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‘It is important to communicate to the world what India is trying to achieve’

Abha Bakaya | Updated on January 22, 2018

Raju Kamath, CEO of Kuvera Capital

Manish Singh, Strategist & Head of Investments, Crossbridge Capital

The Prime Minister’s visit to the UK holds much promise for India, say market experts Raju Kamath, Manish Singh














As Prime Minister Narendra Modi is on a packed three-day visit to the UK, Bloomberg TV India gets you the mood of the investors on the ground from the UK, and what they are looking forward to when it comes to Indian market and policy. Bloomberg TV India speaks to Raju Kamath, CEO of Kuvera Capital, and Manish Singh, Strategist & Head of Investments, Crossbridge Capital.



Manish, we have just seen the BJP’s loss in the Bihar elections. The market seems to have somewhat discounted the entire turmoil. What is your view as an investor?

Manish: I don’t think it does. If we look in terms of legislative impact — of how many seats the BJP would have got in the Rajya Sabha — it was just five.

Also, if we look at it in terms of legislative reforms that the government has been talking about, I think, this jolt may actually end up helping the government to think — that it is a kind of reality check what of what they are doing. But there are many things that the government can do and for that it does not need legislative agreement. If you are talking about reducing the Centre’s stake in PSUs, it does not need to be passed by the Lok Sabha.

Similarly, if you are going to have an unambiguous legal system, you don’t need legislative approval. So the government can do a lot of things even without legislative approval.

The global micro-picture is still very much favouring India. Energy prices are not going anywhere, anytime soon. And the government is still committed. The recent announcement on FDI reforms outlines this very fact.



Raju, let me get your perspective.

Raju: I think it won’t have any significant impact at all. If the BJP had won, it would have been a margin positive. But if we look at SEBs, PSU banks, they don’t need that win. I think the Bihar poll drubbing may accelerate some of the reforms, as it may act as a jolt for the government to wake up.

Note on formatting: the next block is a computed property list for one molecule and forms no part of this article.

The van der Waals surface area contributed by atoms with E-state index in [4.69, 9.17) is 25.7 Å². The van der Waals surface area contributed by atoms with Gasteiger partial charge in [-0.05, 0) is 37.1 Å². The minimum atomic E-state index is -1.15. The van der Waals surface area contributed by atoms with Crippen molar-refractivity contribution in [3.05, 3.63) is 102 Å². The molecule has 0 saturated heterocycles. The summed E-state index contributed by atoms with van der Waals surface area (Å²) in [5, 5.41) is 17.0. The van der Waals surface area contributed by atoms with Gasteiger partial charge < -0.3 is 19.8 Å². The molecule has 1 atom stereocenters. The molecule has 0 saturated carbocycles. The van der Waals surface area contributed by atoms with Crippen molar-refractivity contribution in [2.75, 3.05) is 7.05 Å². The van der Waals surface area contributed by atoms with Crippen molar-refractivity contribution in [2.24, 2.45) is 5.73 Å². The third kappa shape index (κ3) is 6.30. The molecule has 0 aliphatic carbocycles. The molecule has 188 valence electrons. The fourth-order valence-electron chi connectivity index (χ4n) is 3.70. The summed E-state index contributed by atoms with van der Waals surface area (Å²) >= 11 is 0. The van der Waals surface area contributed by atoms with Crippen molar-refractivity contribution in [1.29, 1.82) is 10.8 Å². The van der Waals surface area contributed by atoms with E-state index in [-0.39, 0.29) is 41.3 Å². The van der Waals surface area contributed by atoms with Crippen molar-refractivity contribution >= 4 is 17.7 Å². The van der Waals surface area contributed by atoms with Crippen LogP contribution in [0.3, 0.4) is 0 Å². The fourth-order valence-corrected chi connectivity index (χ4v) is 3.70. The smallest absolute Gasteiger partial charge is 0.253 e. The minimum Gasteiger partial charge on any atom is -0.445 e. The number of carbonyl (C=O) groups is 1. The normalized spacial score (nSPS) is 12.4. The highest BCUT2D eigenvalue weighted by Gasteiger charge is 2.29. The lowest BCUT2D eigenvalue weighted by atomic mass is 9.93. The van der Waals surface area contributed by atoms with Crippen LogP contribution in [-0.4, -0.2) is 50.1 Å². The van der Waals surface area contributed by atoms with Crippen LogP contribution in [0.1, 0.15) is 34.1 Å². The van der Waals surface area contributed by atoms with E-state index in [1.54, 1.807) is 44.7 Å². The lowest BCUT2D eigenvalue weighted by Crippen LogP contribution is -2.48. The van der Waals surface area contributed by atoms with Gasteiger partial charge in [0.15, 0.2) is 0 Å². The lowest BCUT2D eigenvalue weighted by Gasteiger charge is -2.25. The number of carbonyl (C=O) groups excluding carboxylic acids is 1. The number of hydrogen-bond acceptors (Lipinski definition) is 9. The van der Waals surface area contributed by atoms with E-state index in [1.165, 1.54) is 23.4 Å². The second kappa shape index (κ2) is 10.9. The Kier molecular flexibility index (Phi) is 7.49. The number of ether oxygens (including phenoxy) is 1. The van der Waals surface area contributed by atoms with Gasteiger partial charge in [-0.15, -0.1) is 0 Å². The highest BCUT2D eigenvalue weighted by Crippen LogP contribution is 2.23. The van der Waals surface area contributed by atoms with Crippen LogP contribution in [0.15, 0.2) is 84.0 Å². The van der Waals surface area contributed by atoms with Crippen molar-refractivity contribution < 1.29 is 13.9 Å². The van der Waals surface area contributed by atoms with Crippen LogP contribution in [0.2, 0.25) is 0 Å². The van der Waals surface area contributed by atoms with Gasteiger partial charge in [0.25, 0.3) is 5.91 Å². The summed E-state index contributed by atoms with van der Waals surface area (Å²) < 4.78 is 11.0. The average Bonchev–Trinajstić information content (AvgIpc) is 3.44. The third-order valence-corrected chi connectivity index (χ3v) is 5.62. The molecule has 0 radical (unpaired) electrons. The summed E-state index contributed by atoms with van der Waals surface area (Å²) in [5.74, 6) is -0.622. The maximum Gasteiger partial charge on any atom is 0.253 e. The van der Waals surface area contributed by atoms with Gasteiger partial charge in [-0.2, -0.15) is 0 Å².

A day before Diwali there are a lot of action on the FDI front. But are you worried about the execution?

Raju: I think there are a lot of positives. Look at the road building which has taken up phenomenally well. And also, look at the potential Japanese investment in trains. The government is on the right direction as far as the reform is concerned. There is a lot of goodwill. At the same time there are a lot of expectations as well.



Some of the biggest corporate have come out and spoken that the government possibly needs more time to get some of the executions to take place. Do you agree?

Manish: I think the government needs time. We can hope that it could be done faster. But the fact is that you know how India works. You have to cut some slack for the government so long as the intention is clear. For me the whole MAT issue which happened was not required. You are already fighting a challenge in order to reform the country. At the end of the day you are looking for FDI, you are looking for capital.



The government has been fairly vocal when it says it is taking the right steps to resolve issues. Has that been enough for you as a reassurance?

Manish: I think what they have said subsequently has been encouraging. The government should be proactive in making investors feel welcome. That is exactly what ease of doing business is. Now, you have States competing with each other to get the capital. These are positive signs. You have to function in resource constraint. You should not think that capital is available and you can use it the way you like. So I would say that a lot of communication is happening and will clearly make investors feel comfortable.